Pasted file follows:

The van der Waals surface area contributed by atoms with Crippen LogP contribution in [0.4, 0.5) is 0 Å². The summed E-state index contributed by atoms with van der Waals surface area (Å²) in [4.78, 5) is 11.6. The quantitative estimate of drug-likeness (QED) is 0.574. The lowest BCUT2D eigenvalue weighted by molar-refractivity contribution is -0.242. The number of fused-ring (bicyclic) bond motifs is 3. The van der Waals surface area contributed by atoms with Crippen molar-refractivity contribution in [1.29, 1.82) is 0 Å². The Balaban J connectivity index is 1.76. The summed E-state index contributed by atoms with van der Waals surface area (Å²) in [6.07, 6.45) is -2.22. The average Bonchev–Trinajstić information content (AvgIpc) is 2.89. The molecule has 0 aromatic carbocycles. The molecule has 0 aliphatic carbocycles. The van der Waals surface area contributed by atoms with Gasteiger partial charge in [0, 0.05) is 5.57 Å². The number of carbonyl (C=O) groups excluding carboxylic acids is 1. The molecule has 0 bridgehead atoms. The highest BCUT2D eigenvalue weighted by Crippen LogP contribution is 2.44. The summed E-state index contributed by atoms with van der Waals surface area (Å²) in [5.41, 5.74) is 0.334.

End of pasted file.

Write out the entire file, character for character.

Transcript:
The van der Waals surface area contributed by atoms with Crippen LogP contribution in [0.4, 0.5) is 0 Å². The summed E-state index contributed by atoms with van der Waals surface area (Å²) in [4.78, 5) is 11.6. The quantitative estimate of drug-likeness (QED) is 0.574. The lowest BCUT2D eigenvalue weighted by molar-refractivity contribution is -0.242. The number of fused-ring (bicyclic) bond motifs is 3. The van der Waals surface area contributed by atoms with Crippen molar-refractivity contribution in [1.29, 1.82) is 0 Å². The Balaban J connectivity index is 1.76. The summed E-state index contributed by atoms with van der Waals surface area (Å²) in [6.07, 6.45) is -2.22. The average Bonchev–Trinajstić information content (AvgIpc) is 2.89. The molecule has 0 aromatic carbocycles. The molecule has 0 aliphatic carbocycles. The van der Waals surface area contributed by atoms with Gasteiger partial charge in [0, 0.05) is 5.57 Å². The number of carbonyl (C=O) groups excluding carboxylic acids is 1. The molecule has 0 bridgehead atoms. The highest BCUT2D eigenvalue weighted by Crippen LogP contribution is 2.44. The summed E-state index contributed by atoms with van der Waals surface area (Å²) in [5.41, 5.74) is 0.334.